The effect of chemotherapy-induced neuropathy symptoms on physical function and risk of falls in cancer patients received neurotoxic chemotherapy

Cancer Science & Therapy

ISSN: 1948-5956

Open Access

The effect of chemotherapy-induced neuropathy symptoms on physical function and risk of falls in cancer patients received neurotoxic chemotherapy

Global Summit on Oncology & Cancer

May 25-27, 2017 Osaka, Japan

Ping Wang and Gary M Abrams

University of California, USA

Posters & Accepted Abstracts: J Cancer Sci Ther

Abstract :

Statement of the Problem: Chemotherapy-Induced Neuropathy (CIN) is a common adverse effect due to cancer treatment. Sensory and motor symptoms of CIN caused balance impairments and postural instability, however, the health outcomes of physical function and falls are not well studied. This study aims to quantify the effect of CIN symptoms on the occurrence of falls in patients received taxanes, platinum compounds or both, and compare physical function between patients with and without CIN. Methodology & Theoretical Orientation: The occurrence of falls, physical function, and psychological function were compared between patients with and without CIN. Adjusted logistic models were used to determine CIN symptoms that were associated with falls. Findings: Of the total 383 participants, 86.2% of participants developed CIN. For physical function, CIN patients had a lower score (33.1?±6.8 vs. 35.2?±6.0; p=0.02) assessed by Fullerton Advanced Balance (FAB) Scale, and a longer time (8.0?±2.6 vs. 6.8?±1.8; p<0.001) measured by the Timed Up and Go (TUG) test. 53.5% of patients reported falls since starting of neurotoxic chemotherapy. The increased number (OR=1.74, 95%CI: 1.54-1.97) and each of CIN symptoms including numbness (OR=6.44, 95%CI: 3.42-12.14), tingling (OR=3.63, 95%CI: 2.04-6.46), sensitivity to cold temperatures (OR=2.19, 95%CI: 1.33-3.60), nerve pain (OR=2.01, 95%CI: 1.25-3.26), muscle/joint aches (OR=2.95, 95%CI: 1.79-4.87), muscle weakness (OR=7.72, 95%CI: 4.52-13.16) are significantly associated with falls (p<0.001). Conclusion & Significance: Patients received neurotoxic chemotherapy in this cohort had normal physical function assessed by clinical measurements. But CIN symptoms were significantly associated with a higher risk of falls, which addresses the importance of assessing CIN and other cancer-related symptoms early to prevent falls and ensure patients' safety.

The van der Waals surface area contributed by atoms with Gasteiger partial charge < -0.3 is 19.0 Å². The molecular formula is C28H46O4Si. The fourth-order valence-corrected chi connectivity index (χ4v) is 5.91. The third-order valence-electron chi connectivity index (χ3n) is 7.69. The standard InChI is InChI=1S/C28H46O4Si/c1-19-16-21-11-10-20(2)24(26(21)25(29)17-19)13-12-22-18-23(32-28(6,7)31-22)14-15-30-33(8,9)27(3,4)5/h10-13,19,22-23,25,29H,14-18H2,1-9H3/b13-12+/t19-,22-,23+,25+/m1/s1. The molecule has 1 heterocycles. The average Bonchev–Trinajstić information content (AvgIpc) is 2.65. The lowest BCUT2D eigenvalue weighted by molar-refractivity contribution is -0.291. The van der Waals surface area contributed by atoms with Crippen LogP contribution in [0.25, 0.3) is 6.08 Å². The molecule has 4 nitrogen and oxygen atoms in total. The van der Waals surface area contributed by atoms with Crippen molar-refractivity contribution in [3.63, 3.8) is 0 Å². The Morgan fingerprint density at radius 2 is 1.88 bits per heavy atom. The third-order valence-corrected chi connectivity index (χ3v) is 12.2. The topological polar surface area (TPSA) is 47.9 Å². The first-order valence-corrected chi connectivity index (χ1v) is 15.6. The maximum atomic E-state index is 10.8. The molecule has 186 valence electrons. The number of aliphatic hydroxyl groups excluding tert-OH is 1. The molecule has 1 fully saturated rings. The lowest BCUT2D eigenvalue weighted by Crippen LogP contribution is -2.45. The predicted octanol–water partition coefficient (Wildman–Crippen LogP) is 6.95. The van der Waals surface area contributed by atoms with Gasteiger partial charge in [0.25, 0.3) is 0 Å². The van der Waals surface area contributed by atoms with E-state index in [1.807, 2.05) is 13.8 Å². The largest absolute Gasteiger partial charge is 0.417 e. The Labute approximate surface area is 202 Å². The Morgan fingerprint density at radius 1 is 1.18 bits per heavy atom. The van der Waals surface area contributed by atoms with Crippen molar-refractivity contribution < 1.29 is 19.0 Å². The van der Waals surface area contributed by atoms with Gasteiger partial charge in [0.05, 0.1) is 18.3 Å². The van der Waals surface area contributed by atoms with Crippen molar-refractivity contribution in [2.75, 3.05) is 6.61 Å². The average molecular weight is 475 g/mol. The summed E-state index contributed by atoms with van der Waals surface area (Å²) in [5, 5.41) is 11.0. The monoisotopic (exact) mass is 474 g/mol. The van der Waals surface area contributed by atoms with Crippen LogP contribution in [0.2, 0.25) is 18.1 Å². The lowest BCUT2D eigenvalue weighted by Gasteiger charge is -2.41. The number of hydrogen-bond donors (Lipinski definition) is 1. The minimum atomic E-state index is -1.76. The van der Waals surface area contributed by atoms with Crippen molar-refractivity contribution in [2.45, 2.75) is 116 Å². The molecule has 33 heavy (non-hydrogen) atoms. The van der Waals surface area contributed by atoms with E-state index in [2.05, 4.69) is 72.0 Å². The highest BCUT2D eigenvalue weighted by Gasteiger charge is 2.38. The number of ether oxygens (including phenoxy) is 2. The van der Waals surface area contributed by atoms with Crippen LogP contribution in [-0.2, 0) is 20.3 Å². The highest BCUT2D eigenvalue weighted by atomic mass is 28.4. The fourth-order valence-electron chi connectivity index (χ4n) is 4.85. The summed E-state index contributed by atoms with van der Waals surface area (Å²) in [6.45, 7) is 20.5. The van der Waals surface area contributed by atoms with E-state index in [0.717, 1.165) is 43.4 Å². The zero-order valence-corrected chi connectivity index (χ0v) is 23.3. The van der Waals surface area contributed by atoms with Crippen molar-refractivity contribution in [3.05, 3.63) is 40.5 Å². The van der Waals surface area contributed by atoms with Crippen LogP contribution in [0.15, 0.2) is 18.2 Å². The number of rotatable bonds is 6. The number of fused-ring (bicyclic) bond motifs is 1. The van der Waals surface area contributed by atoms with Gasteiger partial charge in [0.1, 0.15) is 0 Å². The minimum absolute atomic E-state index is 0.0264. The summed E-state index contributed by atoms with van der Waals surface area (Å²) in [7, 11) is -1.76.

Biography :

Ping Wang has her educational background in Nursing and advanced training in Clinical Research. With the passion for providing a better healthcare to cancer patients, she is interested in evaluating the phenotypes of chemotherapy-induced neuropathy (CIN) through comprehensive surveys and cross-sectional studies. With years of experience working in hospital and academic institutions, her study has the advantage of the scientific study design, informative data, and appropriate analyses collaborated with clinical professionals, biostatistics, etc. This study provides the foundation to understand cancer-related symptoms and help clinical professionals to help patients improve the quality of life.


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